Swinton in July 2016
Katherine Matilda Swinton|
5 November 1960
|Alma mater||New Hall, Cambridge|
|Occupation||Actress, model, artist|
Katherine Matilda Swinton (born 5 November 1960) is a British actress, model, and artist. She is known for her roles in both arthouse films and large-scale Hollywood productions. She won the Academy Award for Best Supporting Actress and the BAFTA Award for Best Actress in a Supporting Role for her performance as Karen Crowder in the 2007 film Michael Clayton. She also won the BAFTA Scotland Award for Best Actress for the 2003 film Young Adam, and has received three Golden Globe Award nominations.
Swinton began her career in experimental films directed by Derek Jarman, starting with Caravaggio (1986), followed by The Last of England (1988), War Requiem (1989), and The Garden (1990). Swinton won the Volpi Cup for Best Actress at the Venice Film Festival for her portrayal of Isabella of France in Edward II (1991). She next starred in Sally Potter's Orlando (1992), and was nominated for the European Film Award for Best Actress.
Swinton was nominated for a Golden Globe Award for her performance in The Deep End (2001). She followed this with appearances in Vanilla Sky (2001), Adaptation (2002), Constantine (2005), Julia (2008), and I Am Love (2009). She won the European Film Award for Best Actress and received a nomination for the BAFTA Award for Best Actress in a Leading Role for the psychological thriller We Need to Talk About Kevin (2011). She is also known for her performance as the White Witch in the Chronicles of Narnia series (2005–10). Her other film appearances include Female Perversions (1996), The War Zone (1998), The Beach (2000), Thumbsucker (2005), The Curious Case of Benjamin Button (2008), Burn After Reading (2008), Moonrise Kingdom (2012), Only Lovers Left Alive (2013), Snowpiercer (2013), The Grand Budapest Hotel (2014), Trainwreck (2015), A Bigger Splash (2015), Doctor Strange (2016), and Okja (2017).
Swinton was given the Richard Harris Award by the British Independent Film Awards in recognition of her contributions to the British film industry. In 2013, she was given a special tribute by the Museum of Modern Art.
Katherine Matilda Swinton was born on 5 November 1960 in London, the daughter of Judith Balfour (née Killen; 1929–2012) and Sir John Swinton. She has three brothers. Her father is a retired major general in the British Army, and was Lord Lieutenant of Berwickshire from 1989 to 2000. Her mother was Australian. Her paternal great-grandfather was a Scottish politician and herald, George Swinton, and her maternal great-great-grandfather was the Scottish botanist John Hutton Balfour. The Swinton family is an ancient Anglo-Scots family that can trace its lineage to the Middle Ages. The family is one of only three British families (along with the Ardens and the Berkeleys) that can trace their unbroken land ownership and lineage to before the Norman Conquest.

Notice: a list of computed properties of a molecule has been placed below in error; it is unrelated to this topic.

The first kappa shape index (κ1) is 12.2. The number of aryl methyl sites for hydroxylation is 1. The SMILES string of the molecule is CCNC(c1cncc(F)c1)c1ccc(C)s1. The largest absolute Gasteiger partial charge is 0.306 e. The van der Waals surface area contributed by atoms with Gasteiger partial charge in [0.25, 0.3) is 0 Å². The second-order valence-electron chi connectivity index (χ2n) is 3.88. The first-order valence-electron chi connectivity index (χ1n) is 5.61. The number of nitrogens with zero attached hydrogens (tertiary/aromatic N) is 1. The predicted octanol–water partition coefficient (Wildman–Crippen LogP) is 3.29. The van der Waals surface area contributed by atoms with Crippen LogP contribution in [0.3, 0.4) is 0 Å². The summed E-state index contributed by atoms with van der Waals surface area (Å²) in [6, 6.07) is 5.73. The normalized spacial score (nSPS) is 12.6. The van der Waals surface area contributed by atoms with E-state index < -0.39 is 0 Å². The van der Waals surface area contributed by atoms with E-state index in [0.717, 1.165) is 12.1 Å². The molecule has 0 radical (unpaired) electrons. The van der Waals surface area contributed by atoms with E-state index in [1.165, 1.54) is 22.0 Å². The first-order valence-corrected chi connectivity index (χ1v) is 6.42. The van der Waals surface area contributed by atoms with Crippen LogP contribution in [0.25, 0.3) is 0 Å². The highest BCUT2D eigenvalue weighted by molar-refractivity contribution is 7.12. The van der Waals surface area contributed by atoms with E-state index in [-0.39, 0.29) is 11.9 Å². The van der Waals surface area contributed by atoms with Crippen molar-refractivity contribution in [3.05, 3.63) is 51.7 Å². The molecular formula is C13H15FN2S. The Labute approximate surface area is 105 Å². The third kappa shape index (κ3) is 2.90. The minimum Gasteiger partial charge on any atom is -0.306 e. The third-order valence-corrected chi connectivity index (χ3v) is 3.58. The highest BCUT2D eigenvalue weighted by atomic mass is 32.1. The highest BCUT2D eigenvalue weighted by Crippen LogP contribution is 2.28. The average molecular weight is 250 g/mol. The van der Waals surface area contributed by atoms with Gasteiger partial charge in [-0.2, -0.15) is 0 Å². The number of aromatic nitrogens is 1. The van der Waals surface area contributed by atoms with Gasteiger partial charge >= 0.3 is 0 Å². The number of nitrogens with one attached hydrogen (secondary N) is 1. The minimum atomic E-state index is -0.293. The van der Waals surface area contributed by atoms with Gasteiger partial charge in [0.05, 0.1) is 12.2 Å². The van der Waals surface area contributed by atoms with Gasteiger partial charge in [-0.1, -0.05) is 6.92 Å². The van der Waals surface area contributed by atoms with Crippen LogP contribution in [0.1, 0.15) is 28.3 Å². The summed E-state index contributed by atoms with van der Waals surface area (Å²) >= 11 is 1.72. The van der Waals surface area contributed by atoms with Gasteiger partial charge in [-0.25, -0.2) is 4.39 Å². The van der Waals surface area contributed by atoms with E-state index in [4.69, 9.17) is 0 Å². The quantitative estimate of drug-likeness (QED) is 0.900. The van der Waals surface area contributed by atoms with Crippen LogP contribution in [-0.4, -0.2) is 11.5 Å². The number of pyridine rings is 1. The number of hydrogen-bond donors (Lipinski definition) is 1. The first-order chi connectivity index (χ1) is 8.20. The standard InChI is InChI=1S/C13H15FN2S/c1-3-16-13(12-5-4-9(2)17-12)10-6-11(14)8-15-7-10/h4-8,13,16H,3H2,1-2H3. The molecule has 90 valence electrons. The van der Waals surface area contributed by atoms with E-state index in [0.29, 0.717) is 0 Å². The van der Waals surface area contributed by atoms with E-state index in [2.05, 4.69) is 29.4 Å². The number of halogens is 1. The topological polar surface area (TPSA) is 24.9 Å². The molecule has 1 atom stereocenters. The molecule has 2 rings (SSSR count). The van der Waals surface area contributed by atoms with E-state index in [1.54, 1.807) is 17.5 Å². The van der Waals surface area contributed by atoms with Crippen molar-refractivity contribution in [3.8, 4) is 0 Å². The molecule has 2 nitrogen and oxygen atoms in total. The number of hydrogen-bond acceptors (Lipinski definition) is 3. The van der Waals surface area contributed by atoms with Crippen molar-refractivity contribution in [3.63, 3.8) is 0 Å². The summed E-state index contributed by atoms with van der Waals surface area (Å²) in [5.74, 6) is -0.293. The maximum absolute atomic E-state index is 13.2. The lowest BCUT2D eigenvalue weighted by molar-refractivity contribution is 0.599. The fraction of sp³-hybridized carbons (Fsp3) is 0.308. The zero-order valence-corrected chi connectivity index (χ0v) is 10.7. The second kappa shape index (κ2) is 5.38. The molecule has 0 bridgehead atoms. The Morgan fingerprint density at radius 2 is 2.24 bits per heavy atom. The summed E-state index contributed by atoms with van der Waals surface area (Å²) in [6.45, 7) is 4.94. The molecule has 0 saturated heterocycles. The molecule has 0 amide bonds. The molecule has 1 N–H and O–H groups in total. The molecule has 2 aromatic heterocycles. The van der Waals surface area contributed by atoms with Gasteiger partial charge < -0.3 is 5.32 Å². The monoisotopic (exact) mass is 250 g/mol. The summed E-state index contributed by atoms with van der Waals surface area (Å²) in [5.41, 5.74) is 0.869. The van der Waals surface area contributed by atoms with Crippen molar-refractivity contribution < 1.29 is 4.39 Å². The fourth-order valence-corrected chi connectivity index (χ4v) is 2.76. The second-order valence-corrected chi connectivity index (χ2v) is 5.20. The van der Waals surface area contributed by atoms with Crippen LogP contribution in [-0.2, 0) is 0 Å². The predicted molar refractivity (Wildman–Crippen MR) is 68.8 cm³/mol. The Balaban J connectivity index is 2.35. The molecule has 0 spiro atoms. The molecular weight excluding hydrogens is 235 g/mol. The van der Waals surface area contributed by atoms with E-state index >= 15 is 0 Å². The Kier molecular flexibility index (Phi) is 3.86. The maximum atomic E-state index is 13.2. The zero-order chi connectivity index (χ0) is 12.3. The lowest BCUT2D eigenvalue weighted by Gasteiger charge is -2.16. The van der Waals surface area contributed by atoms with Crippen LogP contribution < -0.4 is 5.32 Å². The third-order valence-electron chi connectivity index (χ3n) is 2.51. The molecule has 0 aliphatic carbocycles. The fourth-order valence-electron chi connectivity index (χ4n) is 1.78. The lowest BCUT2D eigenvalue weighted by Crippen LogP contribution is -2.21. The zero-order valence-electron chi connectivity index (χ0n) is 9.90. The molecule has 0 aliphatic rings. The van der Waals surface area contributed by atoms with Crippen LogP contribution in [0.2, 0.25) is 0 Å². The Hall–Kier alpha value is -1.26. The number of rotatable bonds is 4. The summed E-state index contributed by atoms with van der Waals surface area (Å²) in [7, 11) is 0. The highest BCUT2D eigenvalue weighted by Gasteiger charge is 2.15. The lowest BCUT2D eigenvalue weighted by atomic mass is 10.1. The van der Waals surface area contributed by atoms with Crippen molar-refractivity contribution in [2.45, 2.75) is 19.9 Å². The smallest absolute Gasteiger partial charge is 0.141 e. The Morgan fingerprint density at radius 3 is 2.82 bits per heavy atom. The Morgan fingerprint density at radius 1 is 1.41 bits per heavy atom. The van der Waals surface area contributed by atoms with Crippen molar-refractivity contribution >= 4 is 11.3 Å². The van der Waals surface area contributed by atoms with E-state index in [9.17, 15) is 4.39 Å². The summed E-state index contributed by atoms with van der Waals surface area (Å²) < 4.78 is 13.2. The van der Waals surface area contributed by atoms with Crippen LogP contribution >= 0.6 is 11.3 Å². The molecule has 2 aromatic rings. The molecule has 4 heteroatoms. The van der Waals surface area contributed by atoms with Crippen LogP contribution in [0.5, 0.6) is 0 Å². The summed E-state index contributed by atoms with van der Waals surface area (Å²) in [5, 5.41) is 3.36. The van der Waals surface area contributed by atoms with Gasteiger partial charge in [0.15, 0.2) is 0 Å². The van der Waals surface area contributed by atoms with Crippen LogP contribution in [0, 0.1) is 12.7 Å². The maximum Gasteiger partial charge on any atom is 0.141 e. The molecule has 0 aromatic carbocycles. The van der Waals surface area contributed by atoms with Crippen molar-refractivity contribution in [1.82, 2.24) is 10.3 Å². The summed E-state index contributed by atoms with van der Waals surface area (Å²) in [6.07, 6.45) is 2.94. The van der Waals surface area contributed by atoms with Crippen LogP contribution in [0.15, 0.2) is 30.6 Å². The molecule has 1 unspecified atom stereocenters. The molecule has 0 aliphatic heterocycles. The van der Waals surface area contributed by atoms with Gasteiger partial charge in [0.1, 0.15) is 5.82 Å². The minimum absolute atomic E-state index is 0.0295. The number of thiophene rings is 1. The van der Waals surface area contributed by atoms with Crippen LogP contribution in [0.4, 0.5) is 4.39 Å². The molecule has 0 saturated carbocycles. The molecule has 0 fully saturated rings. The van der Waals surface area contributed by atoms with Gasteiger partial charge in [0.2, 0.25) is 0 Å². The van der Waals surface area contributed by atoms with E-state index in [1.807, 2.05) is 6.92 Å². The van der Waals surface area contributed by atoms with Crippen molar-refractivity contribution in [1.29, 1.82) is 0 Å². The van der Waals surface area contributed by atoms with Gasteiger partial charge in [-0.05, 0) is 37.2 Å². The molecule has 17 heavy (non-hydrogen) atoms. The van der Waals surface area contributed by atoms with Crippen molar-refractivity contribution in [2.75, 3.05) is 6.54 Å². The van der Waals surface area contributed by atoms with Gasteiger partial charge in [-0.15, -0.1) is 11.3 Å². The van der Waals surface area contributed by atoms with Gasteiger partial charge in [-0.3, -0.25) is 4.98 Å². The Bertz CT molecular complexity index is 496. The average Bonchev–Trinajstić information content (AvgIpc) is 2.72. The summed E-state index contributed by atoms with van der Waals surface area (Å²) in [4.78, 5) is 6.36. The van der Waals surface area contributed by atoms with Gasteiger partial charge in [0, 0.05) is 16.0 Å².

Swinton attended three independent schools: Queen's Gate School in London, the West Heath Girls' School, and also Fettes College for a brief period. West Heath was an expensive boarding school where she was a classmate and friend of Princess Diana. As an adult, Swinton has spoken out against boarding schools, stating that West Heath was "a very lonely and isolating environment" and that she thinks boarding schools "are a very cruel setting in which to grow up and I don’t feel children benefit from that type of education. Children need their parents and the love parents can provide." Swinton went to volunteer in Kenya during a break from college with an educational gap year charity called Project Trust.
In 1983, Swinton graduated from New Hall (now known as Murray Edwards College) at the University of Cambridge with a degree in Social and Political Sciences. While at Cambridge, she joined the Communist Party; she later joined the Scottish Socialist Party. It was in college that Swinton began performing on stage.
Swinton joined the Royal Shakespeare Company in 1984, appearing in Measure for Measure. She also worked with the Traverse Theatre in Edinburgh, starring in Mann ist Mann by Manfred Karge in 1987. On television, she appeared as Julia in the 1986 mini-series Zastrozzi: A Romance based on the Gothic novel by Percy Bysshe Shelley. Her first film was Caravaggio in 1986, directed by Derek Jarman. She went on to star in several Jarman films, including The Last of England (1987), War Requiem (1989) opposite Laurence Olivier, and Edward II (1991), for which she won the Volpi Cup for Best Actress at the 1991 Venice Film Festival.
Swinton performed in a performance art piece, Volcano Saga, by Joan Jonas in 1989. The 28 minute video art piece is based on a thirteenth-century Icelandic Laxdeala Saga, and it tells a mythological myth of a young woman whose dreams tell of the future.
Swinton also played the title role in Orlando, Sally Potter's film version of the novel by Virginia Woolf. The part allowed Swinton to explore matters of gender presentation onscreen which reflected her lifelong interest in androgynous style. Swinton later reflected on the role in an interview accompanied by a striking photoshoot. "People talk about androgyny in all sorts of dull ways," said Swinton, noting that the recent rerelease of Orlando had her thinking again about its pliancy. She referred to 1920s French artist and playful gender-bender Claude Cahun: "Cahun looked at the limitlessness of an androgynous gesture, which I’ve always been interested in."